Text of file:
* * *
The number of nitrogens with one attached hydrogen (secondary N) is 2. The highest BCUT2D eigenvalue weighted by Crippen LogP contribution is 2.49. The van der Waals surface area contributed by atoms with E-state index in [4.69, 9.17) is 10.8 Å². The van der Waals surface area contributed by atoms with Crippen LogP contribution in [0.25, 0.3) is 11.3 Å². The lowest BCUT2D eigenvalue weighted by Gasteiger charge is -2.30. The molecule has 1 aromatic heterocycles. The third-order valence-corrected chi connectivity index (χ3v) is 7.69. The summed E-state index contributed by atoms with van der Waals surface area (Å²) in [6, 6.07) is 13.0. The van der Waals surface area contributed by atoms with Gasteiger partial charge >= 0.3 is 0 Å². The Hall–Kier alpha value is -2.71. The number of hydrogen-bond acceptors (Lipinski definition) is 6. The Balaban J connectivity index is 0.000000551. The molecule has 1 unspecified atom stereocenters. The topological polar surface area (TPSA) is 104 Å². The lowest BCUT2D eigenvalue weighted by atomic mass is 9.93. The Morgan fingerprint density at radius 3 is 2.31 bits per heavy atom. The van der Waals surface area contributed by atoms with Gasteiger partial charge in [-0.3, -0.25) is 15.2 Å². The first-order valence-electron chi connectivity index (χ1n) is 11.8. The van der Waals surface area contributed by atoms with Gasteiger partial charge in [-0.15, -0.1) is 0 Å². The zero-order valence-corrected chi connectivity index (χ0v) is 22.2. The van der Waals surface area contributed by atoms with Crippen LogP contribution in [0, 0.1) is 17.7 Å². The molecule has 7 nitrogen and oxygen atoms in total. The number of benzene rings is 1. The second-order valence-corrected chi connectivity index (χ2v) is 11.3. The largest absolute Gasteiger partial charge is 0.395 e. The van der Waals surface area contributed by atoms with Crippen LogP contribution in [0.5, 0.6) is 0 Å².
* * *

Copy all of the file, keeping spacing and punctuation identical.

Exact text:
The number of nitrogens with one attached hydrogen (secondary N) is 2. The highest BCUT2D eigenvalue weighted by Crippen LogP contribution is 2.49. The van der Waals surface area contributed by atoms with E-state index in [4.69, 9.17) is 10.8 Å². The van der Waals surface area contributed by atoms with Crippen LogP contribution in [0.25, 0.3) is 11.3 Å². The lowest BCUT2D eigenvalue weighted by Gasteiger charge is -2.30. The molecule has 1 aromatic heterocycles. The third-order valence-corrected chi connectivity index (χ3v) is 7.69. The summed E-state index contributed by atoms with van der Waals surface area (Å²) in [6, 6.07) is 13.0. The van der Waals surface area contributed by atoms with Gasteiger partial charge >= 0.3 is 0 Å². The Hall–Kier alpha value is -2.71. The number of hydrogen-bond acceptors (Lipinski definition) is 6. The Balaban J connectivity index is 0.000000551. The molecule has 1 unspecified atom stereocenters. The topological polar surface area (TPSA) is 104 Å². The lowest BCUT2D eigenvalue weighted by atomic mass is 9.93. The Morgan fingerprint density at radius 3 is 2.31 bits per heavy atom. The van der Waals surface area contributed by atoms with Gasteiger partial charge in [-0.3, -0.25) is 15.2 Å². The first-order valence-electron chi connectivity index (χ1n) is 11.8. The van der Waals surface area contributed by atoms with Gasteiger partial charge in [-0.15, -0.1) is 0 Å². The zero-order valence-corrected chi connectivity index (χ0v) is 22.2. The van der Waals surface area contributed by atoms with Crippen LogP contribution in [0, 0.1) is 17.7 Å². The molecule has 7 nitrogen and oxygen atoms in total. The number of benzene rings is 1. The second-order valence-corrected chi connectivity index (χ2v) is 11.3. The largest absolute Gasteiger partial charge is 0.395 e. The van der Waals surface area contributed by atoms with Crippen LogP contribution in [0.5, 0.6) is 0 Å².